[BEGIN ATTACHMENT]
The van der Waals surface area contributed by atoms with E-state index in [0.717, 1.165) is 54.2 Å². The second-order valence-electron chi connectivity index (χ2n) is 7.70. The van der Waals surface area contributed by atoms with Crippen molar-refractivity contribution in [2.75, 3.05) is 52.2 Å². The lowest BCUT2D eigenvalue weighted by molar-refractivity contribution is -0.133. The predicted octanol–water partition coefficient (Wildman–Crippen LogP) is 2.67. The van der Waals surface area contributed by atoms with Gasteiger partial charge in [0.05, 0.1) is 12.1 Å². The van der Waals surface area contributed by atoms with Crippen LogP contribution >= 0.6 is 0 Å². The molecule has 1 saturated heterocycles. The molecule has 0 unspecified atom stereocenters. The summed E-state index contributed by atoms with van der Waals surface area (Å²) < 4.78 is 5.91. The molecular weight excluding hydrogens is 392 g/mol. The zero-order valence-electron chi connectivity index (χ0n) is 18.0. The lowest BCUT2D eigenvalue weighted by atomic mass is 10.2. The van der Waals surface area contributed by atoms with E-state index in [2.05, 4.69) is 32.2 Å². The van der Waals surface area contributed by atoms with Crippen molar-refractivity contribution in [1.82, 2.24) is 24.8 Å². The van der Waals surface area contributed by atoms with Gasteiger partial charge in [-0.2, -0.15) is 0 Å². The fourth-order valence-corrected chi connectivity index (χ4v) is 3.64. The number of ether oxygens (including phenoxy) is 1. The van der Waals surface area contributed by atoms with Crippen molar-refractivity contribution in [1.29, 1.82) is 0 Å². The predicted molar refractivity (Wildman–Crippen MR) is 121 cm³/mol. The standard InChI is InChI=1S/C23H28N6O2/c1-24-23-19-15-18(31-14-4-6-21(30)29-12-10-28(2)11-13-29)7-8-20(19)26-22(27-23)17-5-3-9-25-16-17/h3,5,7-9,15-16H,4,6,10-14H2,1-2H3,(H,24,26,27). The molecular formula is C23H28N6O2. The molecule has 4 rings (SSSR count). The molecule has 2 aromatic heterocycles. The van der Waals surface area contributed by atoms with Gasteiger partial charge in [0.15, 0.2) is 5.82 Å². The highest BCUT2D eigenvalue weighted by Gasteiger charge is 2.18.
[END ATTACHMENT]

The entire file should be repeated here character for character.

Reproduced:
The van der Waals surface area contributed by atoms with E-state index in [0.717, 1.165) is 54.2 Å². The second-order valence-electron chi connectivity index (χ2n) is 7.70. The van der Waals surface area contributed by atoms with Crippen molar-refractivity contribution in [2.75, 3.05) is 52.2 Å². The lowest BCUT2D eigenvalue weighted by molar-refractivity contribution is -0.133. The predicted octanol–water partition coefficient (Wildman–Crippen LogP) is 2.67. The van der Waals surface area contributed by atoms with Gasteiger partial charge in [0.05, 0.1) is 12.1 Å². The van der Waals surface area contributed by atoms with Crippen LogP contribution >= 0.6 is 0 Å². The molecule has 1 saturated heterocycles. The molecule has 0 unspecified atom stereocenters. The summed E-state index contributed by atoms with van der Waals surface area (Å²) < 4.78 is 5.91. The molecular weight excluding hydrogens is 392 g/mol. The zero-order valence-electron chi connectivity index (χ0n) is 18.0. The lowest BCUT2D eigenvalue weighted by atomic mass is 10.2. The van der Waals surface area contributed by atoms with E-state index in [2.05, 4.69) is 32.2 Å². The van der Waals surface area contributed by atoms with Crippen molar-refractivity contribution in [1.82, 2.24) is 24.8 Å². The van der Waals surface area contributed by atoms with Gasteiger partial charge in [-0.2, -0.15) is 0 Å². The fourth-order valence-corrected chi connectivity index (χ4v) is 3.64. The number of ether oxygens (including phenoxy) is 1. The van der Waals surface area contributed by atoms with Crippen molar-refractivity contribution in [1.29, 1.82) is 0 Å². The predicted molar refractivity (Wildman–Crippen MR) is 121 cm³/mol. The standard InChI is InChI=1S/C23H28N6O2/c1-24-23-19-15-18(31-14-4-6-21(30)29-12-10-28(2)11-13-29)7-8-20(19)26-22(27-23)17-5-3-9-25-16-17/h3,5,7-9,15-16H,4,6,10-14H2,1-2H3,(H,24,26,27). The molecular formula is C23H28N6O2. The molecule has 4 rings (SSSR count). The molecule has 2 aromatic heterocycles. The van der Waals surface area contributed by atoms with Gasteiger partial charge in [0.15, 0.2) is 5.82 Å². The highest BCUT2D eigenvalue weighted by Gasteiger charge is 2.18.